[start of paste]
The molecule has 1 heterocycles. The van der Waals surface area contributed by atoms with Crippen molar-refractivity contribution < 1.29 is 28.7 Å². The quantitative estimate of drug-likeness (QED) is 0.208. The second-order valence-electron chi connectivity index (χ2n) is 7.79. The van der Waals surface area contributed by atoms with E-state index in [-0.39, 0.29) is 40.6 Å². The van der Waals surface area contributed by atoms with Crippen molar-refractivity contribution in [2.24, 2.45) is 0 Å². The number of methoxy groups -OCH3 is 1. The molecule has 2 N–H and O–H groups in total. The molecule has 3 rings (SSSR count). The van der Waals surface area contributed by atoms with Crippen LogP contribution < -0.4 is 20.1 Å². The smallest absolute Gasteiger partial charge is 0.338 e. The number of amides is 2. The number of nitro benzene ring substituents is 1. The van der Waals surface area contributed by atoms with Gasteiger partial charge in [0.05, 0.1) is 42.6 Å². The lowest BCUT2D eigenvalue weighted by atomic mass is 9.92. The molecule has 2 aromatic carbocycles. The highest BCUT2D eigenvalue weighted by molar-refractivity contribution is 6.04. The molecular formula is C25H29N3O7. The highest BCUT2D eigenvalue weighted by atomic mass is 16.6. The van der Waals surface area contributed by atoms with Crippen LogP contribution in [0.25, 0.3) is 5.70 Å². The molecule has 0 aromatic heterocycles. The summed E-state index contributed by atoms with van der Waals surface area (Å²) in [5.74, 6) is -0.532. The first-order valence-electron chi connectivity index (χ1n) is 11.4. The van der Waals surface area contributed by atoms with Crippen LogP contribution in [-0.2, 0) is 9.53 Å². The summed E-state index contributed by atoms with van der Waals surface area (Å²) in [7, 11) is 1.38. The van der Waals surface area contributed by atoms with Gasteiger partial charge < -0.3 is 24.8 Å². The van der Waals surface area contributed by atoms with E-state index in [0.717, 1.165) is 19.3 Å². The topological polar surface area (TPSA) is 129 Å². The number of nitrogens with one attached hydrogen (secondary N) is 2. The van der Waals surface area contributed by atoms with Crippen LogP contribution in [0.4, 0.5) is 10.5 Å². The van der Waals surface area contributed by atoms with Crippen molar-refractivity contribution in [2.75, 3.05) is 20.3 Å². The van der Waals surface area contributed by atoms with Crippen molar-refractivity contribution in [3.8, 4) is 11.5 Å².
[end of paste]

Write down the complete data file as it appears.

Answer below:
The molecule has 1 heterocycles. The van der Waals surface area contributed by atoms with Crippen molar-refractivity contribution < 1.29 is 28.7 Å². The quantitative estimate of drug-likeness (QED) is 0.208. The second-order valence-electron chi connectivity index (χ2n) is 7.79. The van der Waals surface area contributed by atoms with E-state index in [-0.39, 0.29) is 40.6 Å². The van der Waals surface area contributed by atoms with Crippen molar-refractivity contribution in [2.24, 2.45) is 0 Å². The number of methoxy groups -OCH3 is 1. The molecule has 2 N–H and O–H groups in total. The molecule has 3 rings (SSSR count). The van der Waals surface area contributed by atoms with Crippen LogP contribution < -0.4 is 20.1 Å². The smallest absolute Gasteiger partial charge is 0.338 e. The number of amides is 2. The number of nitro benzene ring substituents is 1. The van der Waals surface area contributed by atoms with Gasteiger partial charge in [0.05, 0.1) is 42.6 Å². The lowest BCUT2D eigenvalue weighted by atomic mass is 9.92. The molecule has 2 aromatic carbocycles. The highest BCUT2D eigenvalue weighted by molar-refractivity contribution is 6.04. The molecular formula is C25H29N3O7. The highest BCUT2D eigenvalue weighted by atomic mass is 16.6. The van der Waals surface area contributed by atoms with Crippen LogP contribution in [0.25, 0.3) is 5.70 Å². The molecule has 0 aromatic heterocycles. The summed E-state index contributed by atoms with van der Waals surface area (Å²) in [5.74, 6) is -0.532. The first-order valence-electron chi connectivity index (χ1n) is 11.4. The van der Waals surface area contributed by atoms with Crippen LogP contribution in [-0.2, 0) is 9.53 Å². The summed E-state index contributed by atoms with van der Waals surface area (Å²) in [7, 11) is 1.38. The van der Waals surface area contributed by atoms with Gasteiger partial charge < -0.3 is 24.8 Å². The van der Waals surface area contributed by atoms with E-state index in [0.717, 1.165) is 19.3 Å². The topological polar surface area (TPSA) is 129 Å². The number of nitrogens with one attached hydrogen (secondary N) is 2. The van der Waals surface area contributed by atoms with Crippen LogP contribution in [0.4, 0.5) is 10.5 Å². The van der Waals surface area contributed by atoms with Crippen molar-refractivity contribution in [2.75, 3.05) is 20.3 Å². The van der Waals surface area contributed by atoms with Crippen molar-refractivity contribution in [3.8, 4) is 11.5 Å².